Canada is rescheduling 11 planeloads of rapid tests this month that were due to be delivered via Russian cargo jets.
A Russian-owned cargo plane successfully delivered a shipment of tests to Canada Sunday morning at the Toronto Pearson International Airport.
Hours later Transport Minister Omar Alghabra announced Canada was closing its airspace to all Russian aircraft, effective immediately, in response to Russia’s unprovoked invasion of Ukraine, and that plane remains grounded in Toronto.
Eleven more shipments of rapid tests were to be delivered this month on Russian planes but have all been cancelled.
A spokesman for Public Services and Procurement Minister Filomena Tassi says most have found new planes already, though the Russian planes can typically carry more and a small number of the deliveries have yet to find space on a cargo plane that can land in Canada.
Since January 1, 300 million rapid tests have been delivered to the federal government, which is buying them mainly on behalf of provincial governments.
Legislation to approve $2.5 billion in funding to Health Canada to buy and distribute the tests received royal assent Friday. That was on top of $1.7 billion approved in the fall fiscal update also for rapid tests.
Chief public health officer Dr. Theresa Tam said at her weekly briefing Friday that the easier access to rapid tests will help Canada in the event of another wave of COVID-19.
Early in the Omicron wave access to rapid tests became a massive problem, as infection rates soared and public health systems couldn’t keep up with demand for PCR tests in person.
That demand has now dropped along with infection rates, and Tam said that after months of high infection rates from Omicron and Canada’s high vaccination uptake, there are high levels of immunity to the variant across the country.
Because of testing limitations, there is not yet good data on how many people got Omicron, she said. Since Omicron became the dominant variant in Canada in mid-December, 1.3 million cases were confirmed but only a small fraction of infections are now being recorded.
Ontario’s chief medical officer of health Dr. Kieran Moore said this week the actual number in his province is likely 10 times the reported figure.
“I do think that if it’s Omicron that’s circulating in the next month, we have a very good level of protection in the community, particularly with boosters protecting against severe outcomes,” Tam said. “But if there’s a variant that’s very different to Omicron, then that’s a different story and we will have to re-evaluate the risk of any vaccine-evasive variants.”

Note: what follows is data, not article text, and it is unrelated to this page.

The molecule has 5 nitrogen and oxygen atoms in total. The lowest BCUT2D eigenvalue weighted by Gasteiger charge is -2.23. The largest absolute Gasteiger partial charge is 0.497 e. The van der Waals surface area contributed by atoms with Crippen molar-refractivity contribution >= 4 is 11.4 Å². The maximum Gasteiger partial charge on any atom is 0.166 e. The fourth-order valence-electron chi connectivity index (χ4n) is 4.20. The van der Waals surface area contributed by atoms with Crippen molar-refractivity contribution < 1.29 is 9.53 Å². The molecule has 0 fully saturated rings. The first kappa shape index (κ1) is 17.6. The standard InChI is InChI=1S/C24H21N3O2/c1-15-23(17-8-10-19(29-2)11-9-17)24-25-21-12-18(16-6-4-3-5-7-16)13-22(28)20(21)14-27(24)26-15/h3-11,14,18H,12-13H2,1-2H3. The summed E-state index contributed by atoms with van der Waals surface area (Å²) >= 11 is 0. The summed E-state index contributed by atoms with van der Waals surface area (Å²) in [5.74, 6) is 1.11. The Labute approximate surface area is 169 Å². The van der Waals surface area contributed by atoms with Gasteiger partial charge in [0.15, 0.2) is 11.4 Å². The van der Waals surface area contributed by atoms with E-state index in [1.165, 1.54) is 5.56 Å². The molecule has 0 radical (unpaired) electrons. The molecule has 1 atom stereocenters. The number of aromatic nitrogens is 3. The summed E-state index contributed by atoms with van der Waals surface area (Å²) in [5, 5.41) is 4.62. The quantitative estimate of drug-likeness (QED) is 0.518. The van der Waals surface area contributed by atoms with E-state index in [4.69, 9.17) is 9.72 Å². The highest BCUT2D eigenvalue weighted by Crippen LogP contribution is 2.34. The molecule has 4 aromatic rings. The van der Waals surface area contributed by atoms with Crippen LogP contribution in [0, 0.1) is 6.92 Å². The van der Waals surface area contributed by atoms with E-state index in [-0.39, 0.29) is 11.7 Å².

Tam said even if such a variant arrives, there are more treatment options for COVID-19, including the recently approved Paxlovid antiviral drug from Pfizer, as well as more access to rapid tests, a better understanding of the virus’s transmission, the benefits of good ventilation and easy access to masks.
She said with all of those measures “we’ve got to be able to go into the fall and winter season, or indeed the next wave if it should come in between, with much more ability to respond without those really severe restrictions. That is the goal.”
Tam did urge health systems to take the time they have now to invest in surge capacity so if another wave arrives, we don’t need to turn to drastic closures to keep hospitals from getting overwhelmed.
She said possibly reconsidering how we license international health professionals to help in Canada could come into play, as could finding efficiencies by using virtual care.
Tam also said face masks should be kept on hand as the first line of defence against COVID-19 even if they are not mandatory.
Alberta and Saskatchewan lifted mask mandates this week, with Manitoba following mid-month, Ontario possibly by month’s end and Quebec by the middle of April.
She said she personally will look at local infection rates and the risk to her or her family members from COVID-19 to determine when or if she will stop wearing a mask.
Infection rates have continued to fall this week, as have hospitalizations and the number of people in intensive care.
The number of hospitalized patients with COVID-19 peaked on Jan. 22 at 11,022, with 1,233 of them in intensive care. As of Feb. 28, there were 5,136 people in hospital with COVID-19, and 570 in intensive care. That’s down more than 15 per cent in the last week alone.
Tam said people can help avoid another serious wave by getting vaccinated. Public Health Canada data show that since vaccines became available in Canada, unvaccinated and partly vaccinated individuals accounted for 58 per cent of all cases and 75 per cent of all hospitalizations.
This report by The Canadian Press was first published March 4, 2022.